Did anyone posted this bug on Launchpad?
Workaround is good (I still didn't try any of them here), but we need a fix.
Why?? Well from what I understand Myth uses a MySQL database. I don't know how why, as I don't use myth myself, but from other threads that seems to be the implication!
So if it is using a MySQL DB somewhere then it may need to connect to itself using the IP address (as oposed to 'localhost' or a 'host_name') this can be set within the MySQL config file for connecting to the databse, or maybe somewhere within the myth config itself??
As I say above, I don't use myth myself, but this could be a possible explanation for what you are seeing, I agree however that it does seem a bit "odd"
I just tried this work around but to no avail. I removed Network Manager, restarting, editing /etc/network/interfaces and /etc/resolv.conf .
When I ran the last step:
It hangs. I get the following output:Quote:
sudo /etc/init.d/networking restart
From this point, the terminal hangs and the cursor blinks. I can't start my network connection nor will it start on reboot. Is there anyway to restore the network manager without having a working connection? Any help/advice would be much appreciated. Thanks!Quote:
*Reconfiguring network interfaces..... [OK]
@media-server810:~$ *Stopping NTP server ntpd
* Starting NTP server ntpd
UPDATE: Found a work around. I stopped the hung command in the terminal then ran this:
Rebooted and everything was back to the original settings. I think I'll try some of the other methods floating around at there.Quote:
sudo update-rc.d -f NetworkManager defaults
What if I want eth1 to use DHCP (it is my internet connection) and eth0 to use static IP for local network?
This may not be very much help to anyone, but you never know.
I had the problem where I was unable to get the static address to "stick". I tried modifying the original, then creating a new one named "StaticIP", then deleting the original, changing all the checkmarks for "system" and "automatically connect", but nothing worked. The system would recreate the deleted entry, and use it.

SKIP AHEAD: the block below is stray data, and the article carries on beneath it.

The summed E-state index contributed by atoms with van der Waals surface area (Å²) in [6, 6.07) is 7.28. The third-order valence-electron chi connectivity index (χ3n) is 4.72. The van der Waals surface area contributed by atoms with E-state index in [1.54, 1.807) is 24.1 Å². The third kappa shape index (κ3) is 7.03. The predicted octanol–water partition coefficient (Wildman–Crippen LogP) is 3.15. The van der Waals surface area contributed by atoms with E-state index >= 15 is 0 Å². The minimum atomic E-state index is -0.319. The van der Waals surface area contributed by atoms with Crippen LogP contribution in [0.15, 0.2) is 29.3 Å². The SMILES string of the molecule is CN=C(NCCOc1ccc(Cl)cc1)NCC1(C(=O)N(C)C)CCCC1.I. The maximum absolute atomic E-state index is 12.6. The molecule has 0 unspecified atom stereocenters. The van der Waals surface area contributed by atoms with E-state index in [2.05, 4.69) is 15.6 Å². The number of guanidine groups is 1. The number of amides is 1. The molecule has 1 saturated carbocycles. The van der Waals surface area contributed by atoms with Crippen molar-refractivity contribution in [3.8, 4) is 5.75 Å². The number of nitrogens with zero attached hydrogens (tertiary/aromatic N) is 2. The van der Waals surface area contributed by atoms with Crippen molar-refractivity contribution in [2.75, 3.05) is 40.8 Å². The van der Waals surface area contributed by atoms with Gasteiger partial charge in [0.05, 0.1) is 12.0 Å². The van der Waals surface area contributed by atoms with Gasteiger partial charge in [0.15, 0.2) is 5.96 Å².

Then I started reading some threads, and making changes. I now have a single entry "StaticIP" that is consistent, without removing the network manager.
The only real change, I think, was to get rid of "dhclient". I did
ps -e | grep dhclient to get its process ID, then killed it.
Now, I did a lot of other things, mostly that didn't seem to work, but I'm not sure if any of them were needed for the end result (things like editing various config files, then restoring them in the end, running commands like "sudo ifup --force staticIP", which seemed to do nothing, etc).
One thing that happened was that after a reboot, I had no networking at all. I created a new entry, but it was disabled, saying "Device is disabled". Trying to enable it in nm-system-settings.conf gave an error. I tried running dhclient, which may have helped in the end. Finally, I tried setting the new entry "StaticIP" to use DHCP for the IP, and rebooted. It came up working, using my original entry named "StaticIP", but had a duplicate "StaticIP" that was set to the DHCP I had just configured. But it was using my original "StaticIP", so I deleted the 2nd one, and rebooted. It still only has the one static IP entry.
Yes, I realize this is overly complex, mainly because I'm not sure exactly what happened, and can't redo it because it's working now. But, maybe someone with a clue will be able to use some of this information to augment the known facts.
Let me know if anyone has questions about any of my configuration files.